26 July 2016

Leading environmental economist, with a passion for bottom-up development, becomes a Professor in Practice at Lancaster University

Dr Camilla Toulmin has spent her career bridging the worlds of thinkers and doers.

The former director of the International Institute for Environment and Development (IIED), one of the world's top institutes for sustainable development, has joined Lancaster Environment Centre.

Three years spent in Ethiopia as a child gave Camilla a lifelong interest in Africa. So after completing economics degrees at Cambridge and SOAS, Camilla headed for Africa, to teach the subject at the University of Ahmadu Bello in Zaria, northern Nigeria.

Fieldwork - village life

"Then a job came up in Mali working for the International Livestock Centre for Africa in a village in the Sahel.  It involved sitting in a mud hut for two years and collecting basic household and agricultural data – an unmissable offer

"Some of the households had more than 80 people, living, eating and working together in a common field.”

She explored the economic management of households looking at the interplay between diversification, innovation and investment - in wells, cattle, ploughs and women.

She became fascinated by what made these households prosper or fragment, and the importance of household size and the need for good people skills in those leading these huge domestic enterprises. She realised she had material for a PhD and a book.

International Institute for Environment and Development

After working for the Overseas Development Institute, she joined the International Institute for Environment and Development (IIED) in 1987 to set up a programme on African drylands.

"IIED had a very can do attitude - while people did research they also did lots of direct practical engagement so it felt as if you had broken out of the ivory tower and were getting involved in all sorts of activities that were way outside what a researcher might typically do."

Camilla helped set up Le Pilon et Mortier (Pestle and Mortar), a network of NGOs across Francophone West Africa, connecting community activists with local academic researchers.

"Everybody was talking about participatory rural planning and management of natural resources but nobody knew much about how to do it. We set up a training programme to help turn the rhetoric of participation into a set of practical tools and a network of trainers.”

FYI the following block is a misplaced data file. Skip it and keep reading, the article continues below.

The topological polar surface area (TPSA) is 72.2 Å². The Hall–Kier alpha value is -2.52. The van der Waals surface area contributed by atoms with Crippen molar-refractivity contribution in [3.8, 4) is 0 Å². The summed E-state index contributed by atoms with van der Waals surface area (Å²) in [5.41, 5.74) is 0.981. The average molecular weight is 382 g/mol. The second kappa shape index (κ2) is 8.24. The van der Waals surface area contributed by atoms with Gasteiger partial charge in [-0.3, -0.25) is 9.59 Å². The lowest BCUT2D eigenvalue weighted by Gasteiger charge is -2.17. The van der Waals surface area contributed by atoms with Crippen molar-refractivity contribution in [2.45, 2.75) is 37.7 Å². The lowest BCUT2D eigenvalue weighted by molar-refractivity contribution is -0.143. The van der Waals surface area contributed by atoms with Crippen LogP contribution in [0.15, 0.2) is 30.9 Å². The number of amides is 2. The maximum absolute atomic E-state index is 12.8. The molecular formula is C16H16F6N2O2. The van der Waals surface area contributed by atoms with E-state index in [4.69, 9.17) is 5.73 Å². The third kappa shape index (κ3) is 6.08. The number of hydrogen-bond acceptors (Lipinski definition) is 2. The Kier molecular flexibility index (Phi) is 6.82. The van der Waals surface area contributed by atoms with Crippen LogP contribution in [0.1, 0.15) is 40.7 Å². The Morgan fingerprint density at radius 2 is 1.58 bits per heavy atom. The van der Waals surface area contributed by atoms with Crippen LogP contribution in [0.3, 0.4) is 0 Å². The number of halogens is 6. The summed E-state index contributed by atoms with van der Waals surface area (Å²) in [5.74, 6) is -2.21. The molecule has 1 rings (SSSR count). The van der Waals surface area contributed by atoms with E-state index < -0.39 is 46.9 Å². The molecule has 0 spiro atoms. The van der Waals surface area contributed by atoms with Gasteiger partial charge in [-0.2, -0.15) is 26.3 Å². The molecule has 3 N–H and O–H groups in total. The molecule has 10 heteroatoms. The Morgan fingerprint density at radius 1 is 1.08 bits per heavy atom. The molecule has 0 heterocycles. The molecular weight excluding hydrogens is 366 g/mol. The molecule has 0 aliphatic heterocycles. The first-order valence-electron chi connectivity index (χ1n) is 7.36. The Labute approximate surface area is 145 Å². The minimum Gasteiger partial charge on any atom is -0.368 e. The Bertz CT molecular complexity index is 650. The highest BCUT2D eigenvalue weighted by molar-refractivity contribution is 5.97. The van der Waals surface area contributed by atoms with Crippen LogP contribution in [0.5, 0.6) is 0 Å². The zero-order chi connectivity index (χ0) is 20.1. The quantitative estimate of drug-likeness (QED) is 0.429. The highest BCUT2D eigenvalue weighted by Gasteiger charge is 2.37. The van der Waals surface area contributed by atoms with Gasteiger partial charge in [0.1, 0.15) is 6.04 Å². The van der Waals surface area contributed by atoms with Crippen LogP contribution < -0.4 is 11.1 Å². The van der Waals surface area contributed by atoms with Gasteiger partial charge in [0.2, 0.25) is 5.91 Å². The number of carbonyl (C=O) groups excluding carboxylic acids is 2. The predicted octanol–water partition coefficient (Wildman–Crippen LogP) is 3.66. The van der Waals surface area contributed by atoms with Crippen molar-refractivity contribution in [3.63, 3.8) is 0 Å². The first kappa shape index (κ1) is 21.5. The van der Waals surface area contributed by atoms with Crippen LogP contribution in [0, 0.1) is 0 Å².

A series of ground breaking projects followed, including work on land rights, aiming to bridge the gap between customary practices and statutory laws "to get better recognition of the strength, value and legitimacy of local practice."

In 2003 Camilla became director of IIED, when it was struggling to find direction.

"I used to reflect back on the skills that you need to run a successful household in the Sahel, which is a mixture of giving people enough space to be productive while recognising common, public activities that need to be carried out. I realised the same skills were useful leading IIED.

"We got IIED recognised as one of the top global institutes working on sustainable development, in particular linking global debates with local realities, and trying to bridge the worlds of thinkers and doers."

Returning to frontline research

Last year Camilla decided it was time to relinquish the reins of IIED to focus on her own research.

"I wanted to return to the African village I had lived in for two years, to document in detail what has happened over the last 35 years. I’ve been back every couple of years to keep in touch.  I now want to have a much more detailed review of how land use has changed, and what’s happened to people, livelihoods, household size and migration.

“I am looking at how people make ends meet and prosper, what’s happened to some of the big investments such as digging wells and investing in cattle - how those have played out and what innovations have emerged.”

Camilla is exploring rising tensions between farmers and herders over land, and is using aerial photography to help local people “visualise” the changes that have taken place in their area.

As well as carrying out her fieldwork, Camilla will develop new projects at Lancaster University.

"I like the fact that Lancaster Environment Centre has got such a diverse range of people both from the bio-physical sciences, alongside a significant group of social and political scientists. There is also a rootedness in the area with a strong interest in what is going on in and around Lancaster, and the innovation hub is a great way to work with small and medium sized enterprises, making connections between research and other forms of activity.”

Professor in Practice

Camilla's role as a part time Professor in Practice,is to bring her outside experience and contacts into Lancaster’s research and teaching. She is part of a growing group of social scientists within the Lancaster Environment Centre with an interest in the political aspects of ecology.

Next January Simon Batterbury, another leading social scientist with an expertise in Africa, will join Lancaster as Professor in Political Ecology.

Professor Kevin Jones, director Lancaster Environment Centre, is excited about their potential to link further the worlds of thinkers and doers.

"Both Camilla and Simon are incredibly well connected internationally and have a good understanding of policy areas and governance. They will help to direct our natural and social science work in the environment and development arena, emphasising our determination to get engaged with real issues and challenges on the ground, for our teaching and research with impact.”